She just wanted to get home, to grab a swim and maybe later to catch up with friends.  

Or not quite yet meet up with friends.  Mostly, she wanted to hide out.  She had found zero alone time on the trip.  In a few days she could maybe enjoy her close friends.

She wished that she could travel whenever she got island fever, like Taka.  Taka’s gypsy lifestyle could suit her just fine. She might even be able avoid troubles by being mobile.  And Kumai preferred not to be famous, if Dr. Ching was correct about her growing notoriety.  

She looked back at the Rover.  Nothing.  She aligned her body behind the tree, turned her face away from the Rover, squeezed her eyes closed, and pressed the unlock button on her remote key fob.

The ticking from her SUV slowed then became irregular.   Kumai snorted at recognition of engine-cooling sounds.  “Welcome home.” she muttered as she opened the door and popped the hood.   She would still check, just in case.

Tommy had been cryptic about everyone’s plans.  He parked the Rover for Kumai instead of picking her up at the airport supposedly because Bonnie had errands to run.  Kumai hoped that this meant she would have time to herself.  While Bonnie had turned out to be the answer to a house-sitting need, especially with a newly-adopted cat, now Kumai didn’t know if she would keep sharing her home with a relative stranger.  

Since she went there to work as Susan’s personal concierge, Europe had offered no real down time.  Back on island, Kumai was facing a stark canvas called her life with no map or plan for what was next.  Unless she counted her boat fund.  Which she would be counting first thing to see if her stash in the decorative sailboat had been discovered.  If either Tommy or Bonnie had tapped into the hiding spot, she might be starting over on her savings.  And her selection of companions.

Maybe she should have removed temptation and put her stash in a savings account.  But she trusted banks even less than new acquaintances.  Besides, she didn’t have more than a couple hundred saved yet.  Today she could add in another thousand that she had saved from spending money from Susan.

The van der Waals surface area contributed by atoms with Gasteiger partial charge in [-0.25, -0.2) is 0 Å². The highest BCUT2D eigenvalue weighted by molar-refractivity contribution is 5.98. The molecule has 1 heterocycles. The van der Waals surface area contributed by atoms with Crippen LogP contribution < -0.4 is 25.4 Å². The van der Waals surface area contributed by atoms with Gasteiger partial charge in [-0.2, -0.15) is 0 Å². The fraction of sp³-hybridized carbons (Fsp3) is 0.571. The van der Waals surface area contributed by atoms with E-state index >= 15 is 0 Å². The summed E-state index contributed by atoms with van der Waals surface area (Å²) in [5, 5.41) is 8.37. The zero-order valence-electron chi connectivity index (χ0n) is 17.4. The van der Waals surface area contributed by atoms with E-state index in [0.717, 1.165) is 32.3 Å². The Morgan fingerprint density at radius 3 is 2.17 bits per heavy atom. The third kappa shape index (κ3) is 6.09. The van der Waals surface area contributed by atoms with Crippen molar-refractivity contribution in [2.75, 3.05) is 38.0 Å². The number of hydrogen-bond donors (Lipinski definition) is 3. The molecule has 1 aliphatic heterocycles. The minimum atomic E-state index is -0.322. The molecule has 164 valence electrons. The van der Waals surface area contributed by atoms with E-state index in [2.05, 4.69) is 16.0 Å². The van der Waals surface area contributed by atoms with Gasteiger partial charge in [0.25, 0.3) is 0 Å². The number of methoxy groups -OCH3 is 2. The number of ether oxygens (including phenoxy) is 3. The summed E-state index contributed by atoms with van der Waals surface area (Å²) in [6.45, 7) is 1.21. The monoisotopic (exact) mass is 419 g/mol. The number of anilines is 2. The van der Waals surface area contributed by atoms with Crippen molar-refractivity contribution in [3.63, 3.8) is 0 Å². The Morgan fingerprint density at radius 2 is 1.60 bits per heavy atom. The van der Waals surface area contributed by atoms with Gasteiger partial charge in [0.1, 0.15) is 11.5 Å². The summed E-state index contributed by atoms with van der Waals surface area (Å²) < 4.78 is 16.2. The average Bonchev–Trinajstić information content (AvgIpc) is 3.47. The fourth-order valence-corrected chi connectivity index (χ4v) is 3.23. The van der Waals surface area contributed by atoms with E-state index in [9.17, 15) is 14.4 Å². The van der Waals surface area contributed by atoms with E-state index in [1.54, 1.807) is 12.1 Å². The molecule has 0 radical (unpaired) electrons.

She started the Rover and let out her breath.  No explosions.  She drove the vehicle up the highway to head home to North Kohala.  The radio was tuned to KAPA.  Slack key guitar sang out reminding her that she was back on island.  She put in a new CD of smooth jazz that Susan had bought in Paris.  Instantly she was transported back to France.

Kumai smiled as she thought about Susan, a new client turned friend.  Susan was a healthier and wealthier version of Kate.  Where Kate’s death had torn Kumai’s life into two stories, Susan’s friendship was quilting together the pieces.  It also helped that Susan understood grief.  Her husband’s recent death was the impetus for their trip to europe, including a memorial in Spain.

Slowing down for Puako Road and home, Kumai rolled down the windows but left on the air conditioning.  She ejected the CD and let the sweet falsetto of Iz wash through her.  Hot moist air swept through the vehicle, loaded with perfume from jasmine hedges.  Kumai sneezed.

With each slow breath and the mesmerizing rhythm of passing branch shadows, Kumai’s body unkinked.  She was back in Hawaii.  A nap seemed the better idea after a shower at home.  Or a swim.  Which first?

She pulled off of Puako road into her lot.  A scooter sat parked on her driveway.  Her heart sank and soared in the same instant.  Taka.


…and then?